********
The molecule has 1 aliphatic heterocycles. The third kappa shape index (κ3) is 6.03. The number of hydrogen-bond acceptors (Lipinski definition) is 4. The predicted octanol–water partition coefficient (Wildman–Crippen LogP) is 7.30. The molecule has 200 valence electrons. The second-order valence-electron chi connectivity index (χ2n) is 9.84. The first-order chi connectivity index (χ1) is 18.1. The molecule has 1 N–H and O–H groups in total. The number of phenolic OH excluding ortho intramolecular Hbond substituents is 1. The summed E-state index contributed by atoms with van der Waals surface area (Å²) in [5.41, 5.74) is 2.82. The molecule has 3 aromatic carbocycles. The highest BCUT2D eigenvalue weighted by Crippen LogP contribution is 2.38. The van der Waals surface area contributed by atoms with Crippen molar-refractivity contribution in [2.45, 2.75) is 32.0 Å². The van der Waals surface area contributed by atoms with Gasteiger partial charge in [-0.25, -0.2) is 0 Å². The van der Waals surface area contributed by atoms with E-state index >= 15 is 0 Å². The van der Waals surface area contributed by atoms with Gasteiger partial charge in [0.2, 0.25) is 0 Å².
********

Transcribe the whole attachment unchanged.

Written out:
The molecule has 1 aliphatic heterocycles. The third kappa shape index (κ3) is 6.03. The number of hydrogen-bond acceptors (Lipinski definition) is 4. The predicted octanol–water partition coefficient (Wildman–Crippen LogP) is 7.30. The molecule has 200 valence electrons. The second-order valence-electron chi connectivity index (χ2n) is 9.84. The first-order chi connectivity index (χ1) is 18.1. The molecule has 1 N–H and O–H groups in total. The number of phenolic OH excluding ortho intramolecular Hbond substituents is 1. The summed E-state index contributed by atoms with van der Waals surface area (Å²) in [5.41, 5.74) is 2.82. The molecule has 3 aromatic carbocycles. The highest BCUT2D eigenvalue weighted by Crippen LogP contribution is 2.38. The van der Waals surface area contributed by atoms with Crippen molar-refractivity contribution in [2.45, 2.75) is 32.0 Å². The van der Waals surface area contributed by atoms with Gasteiger partial charge in [-0.25, -0.2) is 0 Å². The van der Waals surface area contributed by atoms with E-state index >= 15 is 0 Å². The van der Waals surface area contributed by atoms with Gasteiger partial charge in [0.2, 0.25) is 0 Å².